3. When I served the State of Kansas as Deputy AG over Consumer Protection & Antitrust for four years, supervising 20 special agents and assistant attorneys general (back before the IBLE denied me the right to practice law in Indiana for not having the right stuff and pretty much crushed my legal career) we had a saying around the office: Resist the lure of the ring!!! It was a take off on Tolkiem, the idea that absolute power (I signed investigative subpoenas as a judge would in many other contexts, no need to show probable cause)could corrupt absolutely. We feared that we would overreach constitutional limits if not reminded, over and over, to be mindful to not do so. Our approach in so challenging one another was Madisonian, as the following quotes from the Father of our Constitution reveal: The essence of Government is power; and power, lodged as it must be in human hands, will ever be liable to abuse. We are right to take alarm at the first experiment upon our liberties. I believe there are more instances of the abridgement of freedom of the people by gradual and silent encroachments by those in power than by violent and sudden usurpations. Liberty may be endangered by the abuse of liberty, but also by the abuse of power. All men having power ought to be mistrusted. -- James Madison, Federalist Papers and other sources: http://www.constitution.org/jm/jm_quotes.htm RESIST THE LURE OF THE RING ALL YE WITH POLITICAL OR JUDICIAL POWER!

  4. My dear Mr Smith, I respect your opinions and much enjoy your posts here. We do differ on our view of the benefits and viability of the American Experiment in Ordered Liberty. While I do agree that it could be better, and that your points in criticism are well taken, Utopia does indeed mean nowhere. I think Madison, Jefferson, Adams and company got it about as good as it gets in a fallen post-Enlightenment social order. That said, a constitution only protects the citizens if it is followed. We currently have a bevy of public officials and judicial agents who believe that their subjectivism, their personal ideology, their elitist fears and concerns and cause celebs trump the constitutions of our forefathers. This is most troubling. More to follow in the next post on that subject.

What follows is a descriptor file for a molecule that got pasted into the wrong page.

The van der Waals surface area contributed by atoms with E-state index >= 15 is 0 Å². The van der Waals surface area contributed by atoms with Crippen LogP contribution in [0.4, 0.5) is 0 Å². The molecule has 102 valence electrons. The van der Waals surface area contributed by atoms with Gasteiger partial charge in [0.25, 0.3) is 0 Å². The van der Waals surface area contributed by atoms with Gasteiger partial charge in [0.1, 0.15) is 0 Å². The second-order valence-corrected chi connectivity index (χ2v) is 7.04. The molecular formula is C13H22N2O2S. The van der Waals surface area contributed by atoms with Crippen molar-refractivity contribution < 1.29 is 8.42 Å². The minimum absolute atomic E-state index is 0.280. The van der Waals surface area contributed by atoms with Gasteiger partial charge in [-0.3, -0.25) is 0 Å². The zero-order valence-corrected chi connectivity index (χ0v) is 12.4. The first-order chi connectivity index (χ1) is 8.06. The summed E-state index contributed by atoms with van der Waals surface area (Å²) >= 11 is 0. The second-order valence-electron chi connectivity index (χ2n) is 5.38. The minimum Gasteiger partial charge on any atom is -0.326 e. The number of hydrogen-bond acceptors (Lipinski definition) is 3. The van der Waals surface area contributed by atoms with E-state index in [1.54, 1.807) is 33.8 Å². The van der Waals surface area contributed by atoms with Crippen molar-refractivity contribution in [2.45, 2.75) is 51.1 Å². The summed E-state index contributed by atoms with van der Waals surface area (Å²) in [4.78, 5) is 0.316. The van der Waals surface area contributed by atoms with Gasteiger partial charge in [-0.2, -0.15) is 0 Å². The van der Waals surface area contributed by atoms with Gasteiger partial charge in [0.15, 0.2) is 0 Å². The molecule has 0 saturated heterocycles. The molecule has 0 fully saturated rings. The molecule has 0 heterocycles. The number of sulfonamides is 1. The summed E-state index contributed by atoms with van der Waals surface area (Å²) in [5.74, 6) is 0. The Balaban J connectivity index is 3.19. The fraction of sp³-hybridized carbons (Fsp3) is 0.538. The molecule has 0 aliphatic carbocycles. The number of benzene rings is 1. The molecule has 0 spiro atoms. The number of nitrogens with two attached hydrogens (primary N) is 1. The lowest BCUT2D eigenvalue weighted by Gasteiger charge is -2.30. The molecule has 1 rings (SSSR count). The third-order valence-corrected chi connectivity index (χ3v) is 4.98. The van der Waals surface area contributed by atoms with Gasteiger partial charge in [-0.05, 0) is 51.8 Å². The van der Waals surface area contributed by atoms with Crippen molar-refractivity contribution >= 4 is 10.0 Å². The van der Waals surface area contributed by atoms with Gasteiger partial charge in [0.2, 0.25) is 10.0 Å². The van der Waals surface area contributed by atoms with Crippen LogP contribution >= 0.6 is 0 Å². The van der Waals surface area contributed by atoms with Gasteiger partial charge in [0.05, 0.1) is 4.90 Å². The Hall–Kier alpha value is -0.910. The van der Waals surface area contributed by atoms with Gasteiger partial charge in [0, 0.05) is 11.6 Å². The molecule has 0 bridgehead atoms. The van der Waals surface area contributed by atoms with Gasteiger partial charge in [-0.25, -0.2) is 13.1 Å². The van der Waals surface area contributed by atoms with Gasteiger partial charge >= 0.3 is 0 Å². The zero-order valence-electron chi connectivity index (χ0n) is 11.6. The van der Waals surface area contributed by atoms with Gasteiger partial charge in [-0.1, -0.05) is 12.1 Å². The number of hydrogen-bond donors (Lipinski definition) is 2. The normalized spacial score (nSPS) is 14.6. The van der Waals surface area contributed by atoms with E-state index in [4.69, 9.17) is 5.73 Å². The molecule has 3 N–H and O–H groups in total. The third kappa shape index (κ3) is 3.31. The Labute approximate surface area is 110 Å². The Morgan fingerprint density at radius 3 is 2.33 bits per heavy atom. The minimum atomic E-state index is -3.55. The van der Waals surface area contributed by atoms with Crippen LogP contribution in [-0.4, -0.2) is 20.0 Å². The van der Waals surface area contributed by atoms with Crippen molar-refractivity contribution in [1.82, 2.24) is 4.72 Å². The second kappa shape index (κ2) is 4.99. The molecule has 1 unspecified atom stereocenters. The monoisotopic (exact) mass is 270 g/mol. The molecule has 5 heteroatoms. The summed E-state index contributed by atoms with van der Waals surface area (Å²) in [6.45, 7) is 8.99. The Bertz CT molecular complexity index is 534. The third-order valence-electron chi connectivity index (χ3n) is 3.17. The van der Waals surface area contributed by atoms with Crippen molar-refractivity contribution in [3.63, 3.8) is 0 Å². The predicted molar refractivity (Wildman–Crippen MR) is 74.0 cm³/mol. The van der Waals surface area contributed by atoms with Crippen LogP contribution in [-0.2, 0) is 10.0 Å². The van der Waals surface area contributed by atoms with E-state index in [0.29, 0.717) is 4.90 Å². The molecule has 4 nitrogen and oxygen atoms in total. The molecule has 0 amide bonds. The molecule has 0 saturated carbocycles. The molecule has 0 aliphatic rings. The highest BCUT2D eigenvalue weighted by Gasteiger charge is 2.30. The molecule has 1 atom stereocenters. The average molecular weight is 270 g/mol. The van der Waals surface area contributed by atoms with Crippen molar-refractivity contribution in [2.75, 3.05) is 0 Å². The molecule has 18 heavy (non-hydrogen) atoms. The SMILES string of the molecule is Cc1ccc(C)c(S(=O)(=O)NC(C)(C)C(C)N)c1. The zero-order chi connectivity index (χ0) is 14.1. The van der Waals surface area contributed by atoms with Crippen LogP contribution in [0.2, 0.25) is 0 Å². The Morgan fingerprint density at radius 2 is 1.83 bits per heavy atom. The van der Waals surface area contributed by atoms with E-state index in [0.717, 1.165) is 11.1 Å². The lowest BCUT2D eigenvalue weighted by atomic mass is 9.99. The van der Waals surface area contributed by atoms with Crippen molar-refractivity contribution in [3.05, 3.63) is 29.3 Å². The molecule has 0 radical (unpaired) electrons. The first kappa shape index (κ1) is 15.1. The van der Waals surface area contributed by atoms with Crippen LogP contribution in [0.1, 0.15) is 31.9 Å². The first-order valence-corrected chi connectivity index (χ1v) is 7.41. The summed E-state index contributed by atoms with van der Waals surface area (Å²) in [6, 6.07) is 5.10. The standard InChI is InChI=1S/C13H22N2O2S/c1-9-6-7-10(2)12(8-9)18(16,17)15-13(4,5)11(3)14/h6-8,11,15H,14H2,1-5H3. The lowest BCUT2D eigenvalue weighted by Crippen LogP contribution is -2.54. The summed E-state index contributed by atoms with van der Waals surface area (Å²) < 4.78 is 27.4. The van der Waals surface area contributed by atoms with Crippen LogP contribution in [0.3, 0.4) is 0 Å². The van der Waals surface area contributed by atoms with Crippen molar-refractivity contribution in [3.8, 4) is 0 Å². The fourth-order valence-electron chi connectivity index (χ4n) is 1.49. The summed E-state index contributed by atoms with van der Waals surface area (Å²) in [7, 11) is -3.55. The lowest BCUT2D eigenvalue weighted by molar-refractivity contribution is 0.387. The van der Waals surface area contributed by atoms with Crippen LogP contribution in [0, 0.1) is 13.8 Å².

5. Yep I am not Bryan Brown. Bryan you appear to be a bigger believer in the Constitution than I am. Were I still a big believer then I might be using my real name like you. Personally, I am no longer a fan of secularism. I favor the confessional state. In religious mattes, it seems to me that social diversity is chaos and conflict, while uniformity is order and peace.... secularism has been imposed by America on other nations now by force and that has not exactly worked out very well.... I think the American historical experiment with disestablishmentarianism is withering on the vine before our eyes..... Since I do not know if that is OK for an officially licensed lawyer to say, I keep the nom de plume.